[This post is part of a series on 1-on-1 organizing conversations. Check out the intro post here to see an overview of the whole framework.]

Introduction

The uplift part of AEIOU is where we follow-up and check in with people. Sometimes we’re following up specifically about tasks and sometimes we’re checking in generally about how their organizing and life is going.

In the previous post in this series on the “organize” part of AEIOU, I highlighted how we should avoid as much as possible leaving new people on their own to organize. There’s many steps to take from first getting involved to becoming experienced and knowledgeable about the many aspects of organizing, and taking each step in community with others helps foster relationships and share best practices. But no matter how collective we make organizing, there are still countless moments where people have to do something on their own, where they have to overcome some part of themselves and their environment using their own resources and confidence.

When people complete a task for the first time, it’s good to follow-up and debrief with them about how it went. When people don’t complete a task, it’s good to follow-up and see if there’s anything you can do to support them. A lot of the same concepts used for task follow-up can also be applied to general check-ins.

Life is hard, workplaces are complex, coworkers are complicated, capitalism is a big, bad jerk, and sometimes organizing doesn’t go as planned. Uplift is about staying in relationship with people through the ups and downs of organizing.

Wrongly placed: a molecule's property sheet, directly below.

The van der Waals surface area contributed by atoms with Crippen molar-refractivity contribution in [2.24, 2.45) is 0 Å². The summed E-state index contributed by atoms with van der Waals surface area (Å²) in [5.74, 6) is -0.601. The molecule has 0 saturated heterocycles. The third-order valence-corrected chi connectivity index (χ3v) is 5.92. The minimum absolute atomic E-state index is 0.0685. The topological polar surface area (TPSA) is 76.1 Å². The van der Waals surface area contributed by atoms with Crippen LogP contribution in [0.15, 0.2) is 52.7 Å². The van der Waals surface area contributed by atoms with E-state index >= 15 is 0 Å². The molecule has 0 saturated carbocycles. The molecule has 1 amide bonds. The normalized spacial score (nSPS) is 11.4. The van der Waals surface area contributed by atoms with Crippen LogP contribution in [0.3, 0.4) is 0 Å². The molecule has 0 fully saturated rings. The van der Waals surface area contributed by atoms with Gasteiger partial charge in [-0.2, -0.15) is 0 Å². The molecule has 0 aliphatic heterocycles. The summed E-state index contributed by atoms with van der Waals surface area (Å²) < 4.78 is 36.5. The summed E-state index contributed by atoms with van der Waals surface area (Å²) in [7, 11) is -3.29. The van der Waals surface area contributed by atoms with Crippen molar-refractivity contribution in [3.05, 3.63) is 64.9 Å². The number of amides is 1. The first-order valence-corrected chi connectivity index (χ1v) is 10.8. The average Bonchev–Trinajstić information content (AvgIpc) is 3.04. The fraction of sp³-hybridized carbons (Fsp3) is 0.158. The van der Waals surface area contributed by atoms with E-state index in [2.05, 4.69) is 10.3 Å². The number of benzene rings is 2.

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O Is for Organize

[This post is part of a series on 1-on-1 organizing conversations. Check out the intro post here to see an overview of the whole framework.]

Introduction

The organize part of AEIOU in 1-on-1s is about getting people involved in the concrete tasks of organizing. After having agitated with someone around grievances, created a plan in educate, considered the boss’s next moves and addressed people’s fears in inoculate, you are in position to put the rubber to the road. “What do we do now?”

Just as workplace problems are complex, so are workplace solutions involving collective action. The organizer can help break the problem down into chunks and separate the solution out into a series of manageable tasks. In supporting people who are new to organizing and motivated to solve problems at work, the organizer’s role is to discuss with people what needs to be done and how to do it.

One of the contradictions of being an organizer is the opposition between the speed and effectiveness of doing things yourself vs. taking the time to show others how to do things. Everything an organizer does can be done by someone else, and if the organizer already knows how to do it, the aims of the organizing will be served in the long-term by showing someone else how to do things instead of doing them oneself.